The Roar
The Roar


The Sydney Swans are primed for the flag

Lance Franklin might benefit from the new rules. (AAP Image/Julian Smith)
16th June, 2016
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Once again many pundits in the pre-season were writing the Sydney Swans’ obituary. Once again, they have been proved wrong.

With the mid-season bye approaching, the Swans find themselves third on the ladder with the second-best percentage in the competition.

Had it not been for the stumble last weekend against Greater Western Sydney the club would be atop the ladder.

Since 2003, the Swans have missed the finals just once – in 2009 when they finished 12th. In that time, Sydney have won two flags, contested a further two grand finals and been eliminated at the preliminary final stage twice.

While the red and whites have not had the premiership success of the likes of Hawthorn (four flags) and Geelong (three) since 2003, Sydney’s 12 finals campaigns in the past 13 seasons betters all other clubs – Geelong have contested September action ten times and Hawthorn and West Coast on eight occasions.

Year after year the Swans fly under the radar.

Like those to their north, they play in a market where Australian rules football is very much a second-tier sport in the eyes of the media and while the southern states report on the code fiercely Sydney is seldom mentioned.

This season, with the rise of GWS, the club is even taking somewhat of a backseat in the Sydney press.

For coach John Longmire, it is a perfect situation.


The talk nationally has mainly surrounded GWS’s looming maiden finals series, Geelong’s Patrick Dangerfield-led charge, speculation of whether or not Hawthorn can claim four in a row, the implosion of Fremantle, and the continued trials at both Collingwood and Richmond.

Meanwhile, the Swans just keep purring along. Another finals campaign appears a formality and another flag a very real possibility.

One of the strengths of Sydney over the past dozen years has been their ability to replenish the club’s stocks despite the luxury of top-end draft picks.

The club secured the services of the likes of Craig Bolton, Kieran Jack, Dan Hannebery, Luke Parker, Tom Mitchell, Sam Reid and Kurt Tippett through various drafts while also proving highly successful during the annual trade period.

While Lance Franklin’s stellar ten-year, $10 million deal to whip him away from Hawthorn under free agency remains one of the biggest coups of recent times, Sydney also traded successfully for the services of Josh Kennedy, Ted Richards, Rhyce Shaw, Craig Bird, Martin Mattner, Darren Jolly and Ben McGlynn.

While many clubs bemoan the performance of their recruiting department, Sydney have deftly been able to maintain a high-quality, highly competitive list for over 12 years.

The current squad has plenty of class.

One of the hallmarks of the Swans’ recent success is its midfield. For both class and depth, few in the competition can compete.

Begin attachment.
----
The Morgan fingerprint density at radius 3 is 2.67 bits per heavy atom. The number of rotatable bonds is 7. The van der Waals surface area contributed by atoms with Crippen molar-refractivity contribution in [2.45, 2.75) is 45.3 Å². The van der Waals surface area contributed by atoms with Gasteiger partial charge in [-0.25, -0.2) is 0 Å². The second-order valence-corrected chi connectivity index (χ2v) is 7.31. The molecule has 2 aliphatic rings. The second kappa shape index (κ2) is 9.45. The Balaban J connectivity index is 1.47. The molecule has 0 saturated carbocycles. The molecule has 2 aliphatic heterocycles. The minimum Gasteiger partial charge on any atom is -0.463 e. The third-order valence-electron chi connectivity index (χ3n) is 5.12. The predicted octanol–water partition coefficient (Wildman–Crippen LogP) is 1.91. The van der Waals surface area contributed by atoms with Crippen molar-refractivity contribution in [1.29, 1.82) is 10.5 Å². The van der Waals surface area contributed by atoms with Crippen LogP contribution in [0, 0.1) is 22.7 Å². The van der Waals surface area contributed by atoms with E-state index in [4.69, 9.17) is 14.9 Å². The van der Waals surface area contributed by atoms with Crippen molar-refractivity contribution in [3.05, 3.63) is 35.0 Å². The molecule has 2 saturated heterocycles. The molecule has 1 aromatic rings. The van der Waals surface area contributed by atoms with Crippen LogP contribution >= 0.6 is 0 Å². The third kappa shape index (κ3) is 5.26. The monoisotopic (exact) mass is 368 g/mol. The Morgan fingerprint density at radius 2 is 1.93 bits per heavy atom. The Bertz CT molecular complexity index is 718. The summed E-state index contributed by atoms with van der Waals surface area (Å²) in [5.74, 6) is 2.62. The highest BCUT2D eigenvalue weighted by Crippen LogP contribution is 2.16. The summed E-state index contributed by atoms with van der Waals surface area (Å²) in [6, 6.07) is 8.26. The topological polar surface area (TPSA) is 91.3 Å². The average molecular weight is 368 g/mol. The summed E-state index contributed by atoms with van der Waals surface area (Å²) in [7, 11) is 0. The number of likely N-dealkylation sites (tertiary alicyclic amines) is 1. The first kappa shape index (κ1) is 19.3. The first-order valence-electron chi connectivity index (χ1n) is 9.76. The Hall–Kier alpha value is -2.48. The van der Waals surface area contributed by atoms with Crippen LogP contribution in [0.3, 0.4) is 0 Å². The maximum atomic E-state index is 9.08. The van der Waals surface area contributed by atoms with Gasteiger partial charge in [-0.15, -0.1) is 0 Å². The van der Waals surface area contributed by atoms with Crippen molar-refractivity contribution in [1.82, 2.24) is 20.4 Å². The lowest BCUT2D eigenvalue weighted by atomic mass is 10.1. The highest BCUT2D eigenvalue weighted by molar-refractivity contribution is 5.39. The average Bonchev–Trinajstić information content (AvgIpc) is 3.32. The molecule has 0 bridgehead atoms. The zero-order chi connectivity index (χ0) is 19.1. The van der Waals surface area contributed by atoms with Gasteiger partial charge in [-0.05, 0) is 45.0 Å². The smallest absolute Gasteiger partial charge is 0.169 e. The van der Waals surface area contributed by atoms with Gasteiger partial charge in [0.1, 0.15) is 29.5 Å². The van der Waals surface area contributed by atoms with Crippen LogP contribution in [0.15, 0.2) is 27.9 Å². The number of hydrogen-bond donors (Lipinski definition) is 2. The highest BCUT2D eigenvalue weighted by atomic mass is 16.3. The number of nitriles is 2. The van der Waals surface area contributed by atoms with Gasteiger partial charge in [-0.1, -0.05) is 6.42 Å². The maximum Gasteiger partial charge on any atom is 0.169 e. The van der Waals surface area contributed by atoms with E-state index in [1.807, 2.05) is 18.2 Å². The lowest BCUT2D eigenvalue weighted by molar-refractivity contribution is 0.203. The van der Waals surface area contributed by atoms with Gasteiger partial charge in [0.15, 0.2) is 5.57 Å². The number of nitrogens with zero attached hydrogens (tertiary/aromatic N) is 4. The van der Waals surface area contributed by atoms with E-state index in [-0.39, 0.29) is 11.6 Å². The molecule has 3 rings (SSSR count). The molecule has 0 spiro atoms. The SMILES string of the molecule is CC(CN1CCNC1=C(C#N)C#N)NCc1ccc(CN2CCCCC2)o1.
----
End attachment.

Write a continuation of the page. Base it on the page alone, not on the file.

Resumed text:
The club is blessed with the perfect blend of in-and-under on-ballers and outside runners who rack up heavy possessions. So far this season, Hannebery averages 31 disposals, with Kennedy (30), Mitchell (28), Parker (27) and Jack (23) all rolling through the midfield and wreaking havoc at various times.

On the end of much of the midfield’s enterprise is Franklin.

To date, the proven match-winner has kicked 43 goals to lead the charge for the Coleman Medal. While ‘Buddy’ is a handful inside 50, he has also run amok up the ground.

On Sunday, against GWS, he lined up on a wing early in the game. His ability to run and carry the ball and then kick it forward 50-60 metres when playing up the ground puts enormous pressure on opposition defences. Finding a suitable opponent for him is a major challenge.

While Franklin more often than not is the go-to man inside 50, the Swans have found numerous avenues to goal. Their midfielders are renowned for hitting the scoreboard, and likes of McGlynn, Isaac Heaney and elevated rookie Tom Papley have also regularly bobbed up.

Down back, Sydney have plenty of steel and rebounding ability.

Richards and Heath Shaw fill the primary key defender’s role while skipper Jarrad McVeigh, Dane Rampe, Nick Smith and Jeremy Laidler provide plenty of run.

With the retirement of Mike Pyke, Kurt Tippett has been used more on the ball this season. Coming off a 44-goal season last year – his best return since 2010 – he has carried the bulk of the ruck work this season while also managing to kick 15 goals.


The club was struck a blow on Sunday when Tippett succumbed to a hamstring tendon injury which is expected to sideline him for up to six weeks.

Callum Sinclair, who was traded to Sydney last year from West Coast in return for Lewis Jetta, will now shoulder the rucking duties with his sidekick, should one be deemed necessary from week-to-week. It is a choice between Sam Naismith, Toby Nankervis and Tom Derickx who have each been playing in the NEAFL in recent times.

The loss of Tippett will hurt the Swans.

Either side of the bye, over the next six weeks Sydney meet Melbourne (H), Western Bulldogs (H), Geelong (A), Hawthorn (H), Carlton (H) and Fremantle (A).

Sinclair will be an able replacement for Tippett but the lack of a genuine two-prong ruck combination will put real pressure on the midfield against the classier opponents.

It appears that the competition at the top of the ladder will be tight come season’s end.

The period sans Tippett will be challenging but a positive win-loss ratio through that period will place the club well in contention for a one-two finish at the end of the home-and-away series.

Come September, and deep into it, the Sydney Swans will likely find themselves front and centre in the AFL media.


For now, Longmire and his charges will simply continue to do what they do best – play tough and uncompromising football – and hope the other clubs continue to dominate the AFL discussion.